The Art of Thank You
Over the past two decades, it’s seems that business communication has become a quick and impersonal art. Phone calls and in-person meetings have been replaced with emails and WebEx presentations. In fact, the English language is slowly being turned into a series of abbreviations, thanks to text messaging.
One unfortunate casualty to modern technology, is the art of saying “thank you” – a simple expression of gratitude, in response to something done or given.
Sure, we still say it in other ways – the throwaway “thanks” and even “TY” seem to be the more popular ways of accomplishing the same task these days, but does it really accomplish the mission? Let me answer the question – no!
Nothing can replace an in-person “thank you“, made with eye contact and followed by a handshake or hug (or whatever your Human Resources Department deems appropriate). Make fun of me all you want, but it’s true. However, with clients all over the world, this simple act can prove to be impossible.
So, how do you show sincere appreciation when you cannot be there in person?
Before we get started, take your fingers off of your computer keyboard, now! This will not involve your computer at all. If your first instinct was to type an email, let’s just break that habit right now.
An email is probably the least personal and least authentic method of saying “thank you“. This process takes seconds. Yes, this may be convenient for you, but let’s also remember that it will also take seconds to delete the email on the receiving end. The recipient will likely show the same amount of gratitude with their operating system’s recycle bin.
The Form Letter
Now, your next option is typing a letter on your computer and following up with a signature. While we may be heading in the right direction, this method still receives a failing grade.
While the words on your typed letter may be touching and say everything you intended, let’s face it, anyone could have typed it and it may very well have been used more than once before. As far as the recipient is concerned, you just signed it.
The Only Solution
Nothing will accomplish a “thank you” better than a handwritten letter. Yes, I understand that this will require a pen and paper. However, office supplies were meant to be stolen. Trust me, no Ocean’s Eleven-type heist will be required.
The handwritten letter will almost guarantee that it will be read. However, more importantly, the intent of your letter will be felt. The contents of your letter will almost be inconsequential at this point. The mere act of sending a hand-written (and hand-addressed) letter will accomplish what you wanted. However, I don’t advise sending a blank sheet of paper in a hand-addressed envelope – just in case they really do read it.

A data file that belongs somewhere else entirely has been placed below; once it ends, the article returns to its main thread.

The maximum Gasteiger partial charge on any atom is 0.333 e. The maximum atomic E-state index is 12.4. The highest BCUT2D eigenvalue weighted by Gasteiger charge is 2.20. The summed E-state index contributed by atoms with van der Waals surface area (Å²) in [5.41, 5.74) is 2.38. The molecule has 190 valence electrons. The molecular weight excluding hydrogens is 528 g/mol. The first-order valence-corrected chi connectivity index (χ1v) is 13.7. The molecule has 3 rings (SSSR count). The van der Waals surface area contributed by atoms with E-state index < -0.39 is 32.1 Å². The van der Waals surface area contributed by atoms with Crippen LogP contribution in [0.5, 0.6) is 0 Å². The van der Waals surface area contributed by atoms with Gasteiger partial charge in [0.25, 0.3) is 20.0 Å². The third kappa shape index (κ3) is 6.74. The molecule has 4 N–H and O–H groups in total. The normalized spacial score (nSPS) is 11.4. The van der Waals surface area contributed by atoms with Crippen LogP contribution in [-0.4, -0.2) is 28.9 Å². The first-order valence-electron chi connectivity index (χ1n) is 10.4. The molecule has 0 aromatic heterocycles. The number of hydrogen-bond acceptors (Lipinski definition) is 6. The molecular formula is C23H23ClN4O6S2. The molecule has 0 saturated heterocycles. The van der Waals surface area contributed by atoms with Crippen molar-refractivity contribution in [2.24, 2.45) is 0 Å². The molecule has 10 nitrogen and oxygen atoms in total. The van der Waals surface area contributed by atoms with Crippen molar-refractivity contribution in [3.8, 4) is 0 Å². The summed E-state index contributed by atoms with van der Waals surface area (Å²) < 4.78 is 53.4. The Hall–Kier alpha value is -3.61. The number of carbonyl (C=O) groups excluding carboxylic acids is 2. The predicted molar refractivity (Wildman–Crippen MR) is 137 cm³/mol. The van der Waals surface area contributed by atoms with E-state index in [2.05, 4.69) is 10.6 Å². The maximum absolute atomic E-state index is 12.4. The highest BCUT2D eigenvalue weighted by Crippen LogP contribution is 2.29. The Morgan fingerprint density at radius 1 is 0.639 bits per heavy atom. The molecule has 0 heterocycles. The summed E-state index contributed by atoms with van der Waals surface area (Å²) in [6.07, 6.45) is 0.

With the overuse of “thank-yous” in electronic form, you are guaranteed to stand-out from the others when using a more personal touch.
Who To Thank
Now, it doesn’t take a genius to know that you will be sending a “thank you” to the person who provided a service or act of kindness to you. This is a given. However, in the business world, there is probably a good chance that there were others who helped along the way.
If you are dealing with people at the executive level, your very first letter had better be to the assistant of said executive. Why? Because, he/she is your pipeline to the “big guy”. The gatekeeper. If you lose at the assistant level, you are dead in the water. Take care of them and they will likely reciprocate. You will only be as close to the executive as you are with their assistant. Period.
How To Thank
Be specific on your reason for sending your letter. When thanking someone, be very specific. Tell them how they helped you, how it made you feel and the result of their actions. People need to feel value. This simple act will add to your value in their eyes.
The art of the “thank you” is not difficult. This all goes back to what our mothers taught us as children. Treat people as you want to be treated. It just so happens that in Corporate America, dollar signs may be attached to it in the end.